Development of asthma in childhood is linked to viral infections of the lower respiratory tract in early life, with subsequent chronic exposure to allergens. Progression to persistent asthma is associated with a Th2-biased immunological response and structural remodelling of the airways. The underlying mechanisms are unclear, but may involve epigenetic changes. To investigate this, we employed a novel mouse model in which self-limited neonatal infection with a pneumovirus, followed by sensitisation to ovalbumin via the respiratory tract and low-level chronic challenge with aerosolised antigen, leads to development of an asthmatic phenotype. We assessed expression of microRNA by cells in the proximal airways, comparing changes over the period of disease progression, and used target prediction databases to identify genes likely to be up- or down-regulated as a consequence of altered regulation of microRNA. In parallel, we assessed DNA methylation in pulmonary CD4+ T cells. We found that a limited number of microRNA exhibited marked up- or down-regulation following early-life infection and sensitisation, for many of which the levels of expression were further changed following chronic challenge with the sensitizing antigen. Targets of these microRNA included genes involved in immune/inflammatory responses (e.g. Gata3, Kitl) and in tissue remodelling (e.g. Igf1, Tgfbr1), as well as genes for various transcription factors and signalling proteins. In pulmonary CD4+ T cells, there was significant demethylation at promoter sites for interleukin-4 and interferon-γ, the latter increasing following chronic challenge. We conclude that in this model, progression to an asthmatic phenotype is linked to epigenetic regulation of genes associated with inflammation and structural remodelling, and with T cell commitment to a Th2 immunological response. Epigenetic changes associated with this pattern of gene activation may play a role in the development of childhood asthma.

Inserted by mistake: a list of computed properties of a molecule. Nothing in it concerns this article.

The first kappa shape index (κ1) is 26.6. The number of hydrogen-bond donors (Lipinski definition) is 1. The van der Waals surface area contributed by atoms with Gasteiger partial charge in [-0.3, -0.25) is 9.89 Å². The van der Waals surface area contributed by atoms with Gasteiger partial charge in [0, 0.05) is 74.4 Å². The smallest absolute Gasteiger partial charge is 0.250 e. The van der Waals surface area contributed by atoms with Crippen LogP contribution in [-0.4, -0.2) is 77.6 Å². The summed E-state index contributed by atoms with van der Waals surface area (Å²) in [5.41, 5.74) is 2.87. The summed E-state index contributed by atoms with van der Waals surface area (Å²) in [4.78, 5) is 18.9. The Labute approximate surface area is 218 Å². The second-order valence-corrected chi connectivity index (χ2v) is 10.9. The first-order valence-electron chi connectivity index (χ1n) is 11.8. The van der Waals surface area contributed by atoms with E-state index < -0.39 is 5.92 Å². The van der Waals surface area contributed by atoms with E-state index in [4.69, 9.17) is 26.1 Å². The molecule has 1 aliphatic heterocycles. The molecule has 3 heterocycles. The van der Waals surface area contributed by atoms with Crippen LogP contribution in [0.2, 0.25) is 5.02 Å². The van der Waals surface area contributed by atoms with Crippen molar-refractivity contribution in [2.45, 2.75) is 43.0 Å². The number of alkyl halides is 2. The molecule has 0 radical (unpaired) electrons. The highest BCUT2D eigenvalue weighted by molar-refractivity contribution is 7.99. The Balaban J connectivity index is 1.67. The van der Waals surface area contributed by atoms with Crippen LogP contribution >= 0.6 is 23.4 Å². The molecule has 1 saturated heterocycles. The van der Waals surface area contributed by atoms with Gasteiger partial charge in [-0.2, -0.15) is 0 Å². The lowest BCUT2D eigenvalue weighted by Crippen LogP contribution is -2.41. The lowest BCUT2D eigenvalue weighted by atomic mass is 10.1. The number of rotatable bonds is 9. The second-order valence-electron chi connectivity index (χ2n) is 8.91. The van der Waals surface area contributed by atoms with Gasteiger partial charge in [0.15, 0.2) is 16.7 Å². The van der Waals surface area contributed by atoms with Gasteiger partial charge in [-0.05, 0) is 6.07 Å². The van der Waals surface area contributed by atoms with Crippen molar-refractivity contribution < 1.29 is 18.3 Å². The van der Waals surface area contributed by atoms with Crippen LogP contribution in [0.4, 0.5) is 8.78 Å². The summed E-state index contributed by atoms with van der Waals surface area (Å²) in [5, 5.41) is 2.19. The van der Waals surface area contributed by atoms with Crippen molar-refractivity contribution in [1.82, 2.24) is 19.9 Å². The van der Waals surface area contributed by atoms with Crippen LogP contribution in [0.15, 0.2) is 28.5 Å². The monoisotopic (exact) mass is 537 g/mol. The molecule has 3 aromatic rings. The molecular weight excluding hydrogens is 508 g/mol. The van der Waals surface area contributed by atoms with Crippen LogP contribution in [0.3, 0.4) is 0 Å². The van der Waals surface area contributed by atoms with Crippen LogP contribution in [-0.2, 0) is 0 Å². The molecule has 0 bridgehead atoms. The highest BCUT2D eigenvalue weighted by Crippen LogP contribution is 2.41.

- Received November 2, 2012.
- Accepted April 16, 2013.
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